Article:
Trump-like nickname drops in the 18th District Senate race
Call them unseemly, unpresidential, mean or simply childish, but Donald Trump can probably claim some political success from his use of nicknames for opponents.
It's hard, to this day, to look at Sen. Marco Rubio and not see "Little Marco," or not think "Low Energy" when you see a picture of Jeb Bush.
Maybe that's because Trump the performer is just good at both the creation and execution of political name calling. He's the best bully in the schoolyard.
I'm going to go out on a limb and say the Trump-like nickname that dropped recently in the state Senate race in the 18th District, "Radical Professor" for Democrat Bob Statchen of Stonington, the Connecticut National Guard lieutenant colonel and lawyer who is challenging Republican Sen. Heather Somers of Groton, seems simply preposterous.
Statchen, an Air Force veteran who flew for his country in the Middle East and Bosnia, teaches at the Coast Guard Academy, hardly a hotbed of radicalism. Connecticut voters know better.
Trump Lite won't play here, and while this nickname is indeed unseemly, unprofessional, mean and childish, it is hard to see how it shouldn't backfire. Is this how we want to conduct ourselves in Connecticut politics?
The nickname dropped recently in a color mailer paid for by the Senate Republican Campaign Committee and approved by Somers. It says in big print that Statchen "learned a lot from the school of Dan Malloy" and adds: "Eastern Connecticut can't afford Bob Statchen's radical, Malloy-inspired policies."
Then there is a creepy photo montage, using separate pictures of Statchen and the unpopular governor, placed side by side, that make it look like Malloy has his arm around Somers' opponent's shoulder. I couldn't reach Statchen, but I'm going to venture a guess that he has possibly never even met the governor.
Somers did not personally return a phone message I left asking about the nickname mailer.
Her campaign spokesperson emailed with prepared statements in which the senator doubled down on calling her opponent radical: "There is no better word to describe the fact that he wants to ban private insurance, force hospitals and care facilities to operate like the DMV and supports a myriad of other policies that would hurt Connecticut's economy than radical."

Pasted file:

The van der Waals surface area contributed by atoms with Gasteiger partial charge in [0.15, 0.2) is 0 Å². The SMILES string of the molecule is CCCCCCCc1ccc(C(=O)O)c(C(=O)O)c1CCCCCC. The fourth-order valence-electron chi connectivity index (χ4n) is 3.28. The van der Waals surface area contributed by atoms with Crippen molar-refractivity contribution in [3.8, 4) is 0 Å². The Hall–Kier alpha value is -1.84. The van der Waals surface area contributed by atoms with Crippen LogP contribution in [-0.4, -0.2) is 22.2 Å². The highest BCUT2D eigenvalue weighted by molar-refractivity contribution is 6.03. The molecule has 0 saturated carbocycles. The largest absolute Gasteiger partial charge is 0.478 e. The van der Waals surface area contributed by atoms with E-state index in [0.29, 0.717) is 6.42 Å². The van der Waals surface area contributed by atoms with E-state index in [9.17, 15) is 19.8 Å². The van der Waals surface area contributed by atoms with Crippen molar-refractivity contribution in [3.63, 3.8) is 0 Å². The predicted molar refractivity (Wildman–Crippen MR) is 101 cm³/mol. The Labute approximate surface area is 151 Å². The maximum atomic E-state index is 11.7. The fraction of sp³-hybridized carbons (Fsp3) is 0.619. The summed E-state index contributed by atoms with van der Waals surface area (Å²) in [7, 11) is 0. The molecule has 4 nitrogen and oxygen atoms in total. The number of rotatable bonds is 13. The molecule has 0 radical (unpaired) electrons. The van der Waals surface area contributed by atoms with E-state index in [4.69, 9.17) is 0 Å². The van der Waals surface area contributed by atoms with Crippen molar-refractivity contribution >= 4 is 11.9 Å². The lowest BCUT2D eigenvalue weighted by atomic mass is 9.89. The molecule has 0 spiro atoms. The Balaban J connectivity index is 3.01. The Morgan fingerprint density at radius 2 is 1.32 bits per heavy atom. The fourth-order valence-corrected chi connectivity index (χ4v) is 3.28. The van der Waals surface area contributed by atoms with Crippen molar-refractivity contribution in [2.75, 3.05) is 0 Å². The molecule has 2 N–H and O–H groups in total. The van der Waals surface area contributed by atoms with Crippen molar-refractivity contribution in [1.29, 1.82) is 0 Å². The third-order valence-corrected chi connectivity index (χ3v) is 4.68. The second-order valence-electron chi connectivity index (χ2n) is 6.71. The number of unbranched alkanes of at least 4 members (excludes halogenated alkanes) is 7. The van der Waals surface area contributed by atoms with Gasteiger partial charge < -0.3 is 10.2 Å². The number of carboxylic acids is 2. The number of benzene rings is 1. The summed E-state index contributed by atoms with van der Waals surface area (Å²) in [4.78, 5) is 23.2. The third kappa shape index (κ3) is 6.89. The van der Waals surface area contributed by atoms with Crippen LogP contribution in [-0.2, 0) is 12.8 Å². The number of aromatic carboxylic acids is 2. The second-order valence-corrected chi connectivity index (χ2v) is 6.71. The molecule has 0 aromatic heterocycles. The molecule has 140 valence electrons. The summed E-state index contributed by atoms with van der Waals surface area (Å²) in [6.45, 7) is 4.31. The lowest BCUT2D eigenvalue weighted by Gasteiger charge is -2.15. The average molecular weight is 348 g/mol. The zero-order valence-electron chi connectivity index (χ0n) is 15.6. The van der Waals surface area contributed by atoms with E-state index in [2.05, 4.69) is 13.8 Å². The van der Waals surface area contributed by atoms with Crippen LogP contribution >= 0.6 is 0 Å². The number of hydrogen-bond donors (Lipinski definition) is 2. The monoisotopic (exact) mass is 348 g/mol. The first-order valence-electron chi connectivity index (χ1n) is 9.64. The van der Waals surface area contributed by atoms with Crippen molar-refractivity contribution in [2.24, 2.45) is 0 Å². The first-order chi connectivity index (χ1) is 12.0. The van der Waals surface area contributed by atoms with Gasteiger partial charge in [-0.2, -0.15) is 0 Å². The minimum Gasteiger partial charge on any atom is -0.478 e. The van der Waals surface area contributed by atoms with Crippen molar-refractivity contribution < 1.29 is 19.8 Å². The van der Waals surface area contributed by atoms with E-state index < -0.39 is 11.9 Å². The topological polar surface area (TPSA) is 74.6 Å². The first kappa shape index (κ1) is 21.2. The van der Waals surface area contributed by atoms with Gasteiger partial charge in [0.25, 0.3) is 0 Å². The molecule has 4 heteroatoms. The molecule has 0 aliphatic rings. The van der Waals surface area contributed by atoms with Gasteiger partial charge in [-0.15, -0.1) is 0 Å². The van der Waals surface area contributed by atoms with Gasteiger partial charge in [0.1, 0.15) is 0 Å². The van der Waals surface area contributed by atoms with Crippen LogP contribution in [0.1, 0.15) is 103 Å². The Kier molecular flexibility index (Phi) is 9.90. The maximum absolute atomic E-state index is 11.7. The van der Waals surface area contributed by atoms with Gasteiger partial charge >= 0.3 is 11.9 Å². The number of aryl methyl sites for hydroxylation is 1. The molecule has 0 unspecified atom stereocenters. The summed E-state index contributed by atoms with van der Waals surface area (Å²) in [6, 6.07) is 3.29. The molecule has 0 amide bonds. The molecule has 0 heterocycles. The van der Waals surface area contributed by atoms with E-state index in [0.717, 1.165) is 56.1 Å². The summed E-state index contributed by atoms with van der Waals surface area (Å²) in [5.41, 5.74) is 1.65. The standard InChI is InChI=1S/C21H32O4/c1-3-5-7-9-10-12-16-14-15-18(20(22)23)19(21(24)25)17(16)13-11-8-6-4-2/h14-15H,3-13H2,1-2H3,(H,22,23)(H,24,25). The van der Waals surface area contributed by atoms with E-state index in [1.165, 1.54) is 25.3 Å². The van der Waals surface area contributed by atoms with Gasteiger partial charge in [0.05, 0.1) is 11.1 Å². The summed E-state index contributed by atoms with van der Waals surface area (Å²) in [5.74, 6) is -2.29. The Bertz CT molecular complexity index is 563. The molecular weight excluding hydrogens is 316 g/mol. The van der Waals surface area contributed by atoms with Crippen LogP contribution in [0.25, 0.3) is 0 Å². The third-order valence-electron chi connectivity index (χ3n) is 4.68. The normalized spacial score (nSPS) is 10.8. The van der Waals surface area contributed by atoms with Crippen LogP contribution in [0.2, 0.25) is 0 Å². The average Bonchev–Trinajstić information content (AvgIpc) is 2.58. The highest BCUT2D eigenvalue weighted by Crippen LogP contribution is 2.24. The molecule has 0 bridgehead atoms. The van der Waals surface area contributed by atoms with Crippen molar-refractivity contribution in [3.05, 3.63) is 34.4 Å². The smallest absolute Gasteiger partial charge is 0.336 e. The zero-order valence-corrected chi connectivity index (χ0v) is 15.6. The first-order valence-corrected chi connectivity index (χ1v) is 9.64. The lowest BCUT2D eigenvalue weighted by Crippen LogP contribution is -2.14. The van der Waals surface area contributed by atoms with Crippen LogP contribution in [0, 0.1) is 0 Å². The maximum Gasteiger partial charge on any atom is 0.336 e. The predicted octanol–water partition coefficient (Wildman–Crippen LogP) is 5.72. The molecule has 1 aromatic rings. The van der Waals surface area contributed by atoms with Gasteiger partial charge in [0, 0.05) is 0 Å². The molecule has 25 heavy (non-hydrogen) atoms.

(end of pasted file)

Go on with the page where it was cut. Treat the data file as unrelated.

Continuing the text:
I don't know what this gobbledygook means exactly or how a hospital would run like the DMV, but I couldn't ask the senator directly.
Statchen has a lengthy section on health care on his website, in which he talks about using the resources of existing Connecticut institutions — hardly radical — to look at ways to improve health care, on the model, for instance, of Massachusetts.
"I will work on a comprehensive plan to reduce health care costs and increase accessibility," he concludes. Radical?
Fortunately for voters, the candidates will appear at 7 p.m. Oct. 17 at Fitch Senior High School in Groton in a debate sponsored by The Day. They will answer questions about policy issues and, who knows, maybe nicknames.
Tune in and watch live at theday.com or attend. It is free and open to the public. A video recording of the debate also will be available later on theday.com.
One indication that Trump-style campaigning won't fly in Connecticut is Statchen's closure on a recent campaign communication.
He signed it as the radical professor, followed by a smiley face.
This is the opinion of David Collins.
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